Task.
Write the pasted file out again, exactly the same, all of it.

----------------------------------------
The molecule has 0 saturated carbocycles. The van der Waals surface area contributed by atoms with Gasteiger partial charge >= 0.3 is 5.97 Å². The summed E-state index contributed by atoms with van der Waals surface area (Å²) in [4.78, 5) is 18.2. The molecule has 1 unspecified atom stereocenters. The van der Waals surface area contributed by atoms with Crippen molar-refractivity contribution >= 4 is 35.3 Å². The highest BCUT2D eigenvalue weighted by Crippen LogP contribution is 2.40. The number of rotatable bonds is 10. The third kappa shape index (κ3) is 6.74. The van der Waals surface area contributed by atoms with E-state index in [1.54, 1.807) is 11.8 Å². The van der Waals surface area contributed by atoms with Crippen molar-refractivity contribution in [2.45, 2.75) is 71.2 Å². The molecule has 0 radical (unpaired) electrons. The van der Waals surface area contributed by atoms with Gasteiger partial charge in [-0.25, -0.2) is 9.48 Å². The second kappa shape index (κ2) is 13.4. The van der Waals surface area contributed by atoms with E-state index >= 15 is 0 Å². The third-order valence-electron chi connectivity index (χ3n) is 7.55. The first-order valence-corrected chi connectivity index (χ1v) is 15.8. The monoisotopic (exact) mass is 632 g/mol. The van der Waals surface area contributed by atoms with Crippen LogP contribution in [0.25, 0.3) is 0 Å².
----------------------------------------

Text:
The molecule has 0 saturated carbocycles. The van der Waals surface area contributed by atoms with Gasteiger partial charge >= 0.3 is 5.97 Å². The summed E-state index contributed by atoms with van der Waals surface area (Å²) in [4.78, 5) is 18.2. The molecule has 1 unspecified atom stereocenters. The van der Waals surface area contributed by atoms with Crippen molar-refractivity contribution >= 4 is 35.3 Å². The highest BCUT2D eigenvalue weighted by Crippen LogP contribution is 2.40. The number of rotatable bonds is 10. The third kappa shape index (κ3) is 6.74. The van der Waals surface area contributed by atoms with E-state index in [1.54, 1.807) is 11.8 Å². The van der Waals surface area contributed by atoms with Crippen molar-refractivity contribution in [2.45, 2.75) is 71.2 Å². The molecule has 0 radical (unpaired) electrons. The van der Waals surface area contributed by atoms with Gasteiger partial charge in [-0.25, -0.2) is 9.48 Å². The second kappa shape index (κ2) is 13.4. The van der Waals surface area contributed by atoms with E-state index >= 15 is 0 Å². The third-order valence-electron chi connectivity index (χ3n) is 7.55. The first-order valence-corrected chi connectivity index (χ1v) is 15.8. The monoisotopic (exact) mass is 632 g/mol. The van der Waals surface area contributed by atoms with Crippen LogP contribution in [0.25, 0.3) is 0 Å².